- Accommodative Dysfunction
- Anterior Uveitis
- Color Vision Deficiency
- Computer Vision Syndrome
- Convergence Insufficiency
- Corneal Abrasion
- Diabetic Retinopathy
- Dry Eye
- Eye Coordination
- Floaters & Spots
- Macular Degeneration
- Migraine with Aura
- Ocular Allergies
- Ocular Hypertension
- Ocular Migraine
- Retinal Detachment
- Retinitis Pigmentosa
- Subconjunctival Hemorrhage
- Vision-Related Learning Problems
A chalazion often starts out as a very small, red, tender, swollen area of the eyelid and is generally not an infection. In a few days, it may change to a painless, slow-growing lump the size of a pea and can often be confused with a stye (or hordeolum), which is an infection of an oil gland in the eyelid.
A stye produces a red, swollen, painful lump on the edge or the inside of the eyelid and usually occurs closer to the surface of the eyelid than chalazion. If left untreated, a stye can result in the formation of a chalazion. Do not attempt to squeeze or drain the chalazion as it may require treatment for proper healing.
Causes & risk factors
- Acne rosacea.
- Chronic blepharitis (inflammation of the eyelids, often from excess bacteria).
- Viral infection.
- Rarely chalazions may be an indication of an infection or skin cancer.
- Painless bump or lump in the upper eyelid or, less frequently, in the lower eyelid.
- Caused by a thickening of the fluid in the oil (meibomian) glands of the eyelid.
- Tearing and mild irritation may result as the obstructed glands are needed for healthy tears.
- Blurred vision, if the chalazion is large enough to press against the eyeball.
- More common in adults than children; most frequently occurs in people ages 30-50.
- Typically disappears without treatment within several weeks to a month, although they often recur.
A chalazion is best diagnosed by a doctor of optometry, who can advise treatment options.
Necessary testing might include:
- Patient history to determine symptoms and the presence of any general health problems that may be contributing to the eye problem.
- External examination of the eye, including lid structure, skin texture and eyelash appearance.
- Evaluation of the lid margins, base of the eyelashes and oil gland openings using bright light and magnification.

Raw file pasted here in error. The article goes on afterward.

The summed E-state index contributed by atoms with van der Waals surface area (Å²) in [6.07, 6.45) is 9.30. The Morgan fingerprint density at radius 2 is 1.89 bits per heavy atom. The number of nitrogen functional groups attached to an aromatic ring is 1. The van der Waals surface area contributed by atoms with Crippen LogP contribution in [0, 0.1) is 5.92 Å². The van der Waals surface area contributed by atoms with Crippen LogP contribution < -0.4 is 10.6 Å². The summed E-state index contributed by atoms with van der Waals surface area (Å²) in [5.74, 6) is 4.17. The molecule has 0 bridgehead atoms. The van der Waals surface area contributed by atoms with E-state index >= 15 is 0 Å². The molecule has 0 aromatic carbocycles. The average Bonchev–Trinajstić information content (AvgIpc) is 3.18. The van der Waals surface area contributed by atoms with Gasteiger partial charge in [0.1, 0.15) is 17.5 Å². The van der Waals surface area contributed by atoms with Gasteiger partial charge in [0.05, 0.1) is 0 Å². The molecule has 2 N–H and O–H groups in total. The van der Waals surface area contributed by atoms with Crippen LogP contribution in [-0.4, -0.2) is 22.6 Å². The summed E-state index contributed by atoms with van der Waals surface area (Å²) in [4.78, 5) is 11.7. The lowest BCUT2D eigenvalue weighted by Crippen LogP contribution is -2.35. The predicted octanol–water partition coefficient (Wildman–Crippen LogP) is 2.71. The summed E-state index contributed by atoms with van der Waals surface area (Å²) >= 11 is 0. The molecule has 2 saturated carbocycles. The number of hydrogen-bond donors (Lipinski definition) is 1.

Most chalazions require minimal medical treatment and clear up on their own in a few weeks to a month.
- Apply warm compresses to the eyelid for 10 to 15 minutes, 4 to 6 times a day for several days. The warm compresses may help soften the hardened oil that is blocking the ducts and allow drainage and healing. Create a warm compress by dipping a clean, soft cloth in warm water and then wringing it out. Remoisten the cloth frequently to keep it wet and warm.
- Gently massage the external eyelids several minutes each day to help promote drainage.
- Once the chalazion drains on its own, keep the area clean, and keep hands away from the eyes. If the chalazion does not drain and heal within a month, contact a doctor of optometry.
Again, do not attempt to squeeze or "pop" the chalazion, as it may inadvertently cause more damage.
If the chalazion does not go away after several weeks, it may require medical treatment, which may include an incision to drain or an injection of steroids to reduce the inflammation and swelling.
The best way to prevent a chalazion is with good hygiene.
- Wash hands before touching around eyes or removing contact lenses.
- Wash face at bedtime to remove dirt and makeup.
- Remove eye makeup before going to bed and replace mascara, eyeliner and eye shadow every 3 months.
- The doctor may recommend gentle eyelid scrubs to prevent chalazions from recurring.
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Accommodative dysfunction is an eye-focusing problem resulting in blurred vision—up close and/or far away— frequently found in children or adults who have extended near-work demand.
Amblyopia—also known as lazy eye—is the loss or lack of development of clear vision in one or both eyes.